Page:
Sacred Sites Can Be Hotspots of Conservation


Sacred natural spaces can offer biodiversity and great opportunities for conservation. (Smithsonian)

How do spiritual landscapes differ from other cultural landscapes?

Teachers, scroll down for a quick list of key resources in our Teachers Toolkit.

The new study was conducted in “sacred groves” near these in Vikos-Aoos National Park, Greece.
Photograph by anas.dimitris, courtesy Wikimedia. CC-BY-SA-4.0

Discussion Ideas

  • A new study examines biodiversity in sacred natural sites. What are sacred natural sites?
    • Sacred natural sites (SNSs) are locations, natural landmarks, or natural geographic features that have spiritual significance to a group of people. Sacred natural sites may include mountains, valleys, islands, caves, or rivers.
      • Although SNSs may have constructed features such as temples and churches, these features are not what make the sites sacred. The physical geography itself is the sacred element.


  • What are some examples of sacred natural sites?
    • Yucatan Peninsula. Our explorer Guillermo de Anda, an archaeologist, describes the “sacred geography” of ancient Maya cities. “The sacred geography of the Maya is important because it’s exactly why we are doing our work. It has to do with caves, cenotes, the mountains, the woods, and the wind.”
    • Mount Fuji. Shinto shrines dot the base of Mount Fuji. The shrines honor kami, supernatural deities associated with the volcano.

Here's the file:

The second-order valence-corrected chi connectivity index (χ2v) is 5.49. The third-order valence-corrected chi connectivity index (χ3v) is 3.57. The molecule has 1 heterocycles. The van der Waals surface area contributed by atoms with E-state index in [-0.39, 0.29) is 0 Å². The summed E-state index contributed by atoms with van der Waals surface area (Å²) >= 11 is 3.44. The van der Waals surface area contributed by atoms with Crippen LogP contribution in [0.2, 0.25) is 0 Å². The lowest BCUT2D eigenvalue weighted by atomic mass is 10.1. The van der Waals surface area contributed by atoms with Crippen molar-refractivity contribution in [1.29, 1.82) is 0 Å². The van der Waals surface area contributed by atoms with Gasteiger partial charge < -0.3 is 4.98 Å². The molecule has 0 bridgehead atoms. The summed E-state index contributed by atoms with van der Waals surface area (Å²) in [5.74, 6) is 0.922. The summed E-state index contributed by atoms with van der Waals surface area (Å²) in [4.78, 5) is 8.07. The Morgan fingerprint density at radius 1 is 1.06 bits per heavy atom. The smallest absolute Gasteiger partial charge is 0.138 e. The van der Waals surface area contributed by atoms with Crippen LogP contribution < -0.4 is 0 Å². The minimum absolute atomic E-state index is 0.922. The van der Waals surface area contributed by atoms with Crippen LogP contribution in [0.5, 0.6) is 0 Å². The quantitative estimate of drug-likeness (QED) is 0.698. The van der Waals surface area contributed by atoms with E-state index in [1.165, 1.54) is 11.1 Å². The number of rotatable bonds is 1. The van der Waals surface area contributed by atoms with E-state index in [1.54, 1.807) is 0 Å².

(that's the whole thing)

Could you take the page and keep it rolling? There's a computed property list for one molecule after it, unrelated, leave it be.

• Sacred Headwaters. “Sacred Headwaters” describes the single source of British Columbia’s Stikine, Nass, and Skeena rivers. The Tahltan and other indigenous peoples have used the glacial basin as a sacred natural site for more than a thousand years, as evidenced by petroglyphs, ancient fire pits, and grave sites.
    • Himalaya. Buddhists consider the Himalayas and their glaciers the “sacred rooftop of the world.”
    • Devils Tower. Honored as Bear’s Lodge by Lakota, Cheyenne, Crow, Arapaho, Shoshone, and Kiowa peoples, Devils Tower remains the site of summer solstice ceremonies.
    • Uluru. Uluru and its sister site, Kata Tjuta, are the locations of many myths, legends, and traditions of the Pitjantjatjara Aboriginal people.
    • Lindisfarne. This “holy island” off the coast of northwest England was a key center of Celtic Christianity for centuries. (Then the Vikings came.)



  • How did scientists measure biodiversity in sacred natural sites?


  • Epirus’ sacred groves were more biodiverse overall, but were significantly greater in “beta diversity.” What is beta diversity? Consult this article for some help.
    • The study documented species richness in three major categories: gamma, alpha, and beta diversity. (There’s a reason we’re listing them in this order.)
      • gamma. Gamma diversity describes species richness across all sites studied.
      • alpha. Alpha diversity describes species richness at specific sites.
      • beta. Beta diversity compares gamma and alpha diversity as a ratio: the total number of species documented (gamma) divided by the number of species per site (alpha).
    • What beta diversity means is that the sacred groves had more distinct communities of species than the control sites.


  • Most sacred natural sites are relatively small. How could conservation at SNSs help biodiversity on a large scale?



Smithsonian: Sacred Sites Can Also Be Hotspots of Conservation

Nat Geo: What is a landscape?

(extra credit!) Biological Conservation: Quantifying the conservation value of Sacred Natural Sites

(extra credit!) IUCN: Sacred Natural Sites—Guidelines for Protected Area Managers

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